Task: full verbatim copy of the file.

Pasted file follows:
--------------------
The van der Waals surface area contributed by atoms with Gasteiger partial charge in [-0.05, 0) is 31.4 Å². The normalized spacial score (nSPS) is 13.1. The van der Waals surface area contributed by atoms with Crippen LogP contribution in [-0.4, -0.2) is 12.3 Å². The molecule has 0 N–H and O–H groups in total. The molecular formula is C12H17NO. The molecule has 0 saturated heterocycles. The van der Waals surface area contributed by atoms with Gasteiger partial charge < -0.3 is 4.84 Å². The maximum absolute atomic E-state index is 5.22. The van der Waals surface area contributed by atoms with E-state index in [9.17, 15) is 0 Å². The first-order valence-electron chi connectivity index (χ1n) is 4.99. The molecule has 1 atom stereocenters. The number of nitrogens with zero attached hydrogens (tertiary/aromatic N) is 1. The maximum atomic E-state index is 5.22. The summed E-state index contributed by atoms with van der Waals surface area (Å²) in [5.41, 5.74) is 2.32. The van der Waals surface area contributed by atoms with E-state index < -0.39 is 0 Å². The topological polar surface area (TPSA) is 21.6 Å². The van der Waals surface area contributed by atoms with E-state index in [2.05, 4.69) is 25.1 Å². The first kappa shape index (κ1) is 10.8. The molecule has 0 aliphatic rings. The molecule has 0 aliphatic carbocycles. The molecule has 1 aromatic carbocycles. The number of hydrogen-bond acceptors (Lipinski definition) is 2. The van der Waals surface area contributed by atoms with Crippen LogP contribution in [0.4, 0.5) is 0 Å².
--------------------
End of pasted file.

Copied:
The van der Waals surface area contributed by atoms with Gasteiger partial charge in [-0.05, 0) is 31.4 Å². The normalized spacial score (nSPS) is 13.1. The van der Waals surface area contributed by atoms with Crippen LogP contribution in [-0.4, -0.2) is 12.3 Å². The molecule has 0 N–H and O–H groups in total. The molecular formula is C12H17NO. The molecule has 0 saturated heterocycles. The van der Waals surface area contributed by atoms with Gasteiger partial charge < -0.3 is 4.84 Å². The maximum absolute atomic E-state index is 5.22. The van der Waals surface area contributed by atoms with E-state index in [9.17, 15) is 0 Å². The first-order valence-electron chi connectivity index (χ1n) is 4.99. The molecule has 1 atom stereocenters. The number of nitrogens with zero attached hydrogens (tertiary/aromatic N) is 1. The maximum atomic E-state index is 5.22. The summed E-state index contributed by atoms with van der Waals surface area (Å²) in [5.41, 5.74) is 2.32. The van der Waals surface area contributed by atoms with E-state index < -0.39 is 0 Å². The topological polar surface area (TPSA) is 21.6 Å². The van der Waals surface area contributed by atoms with E-state index in [2.05, 4.69) is 25.1 Å². The first kappa shape index (κ1) is 10.8. The molecule has 0 aliphatic rings. The molecule has 0 aliphatic carbocycles. The molecule has 1 aromatic carbocycles. The number of hydrogen-bond acceptors (Lipinski definition) is 2. The van der Waals surface area contributed by atoms with Crippen LogP contribution in [0.4, 0.5) is 0 Å².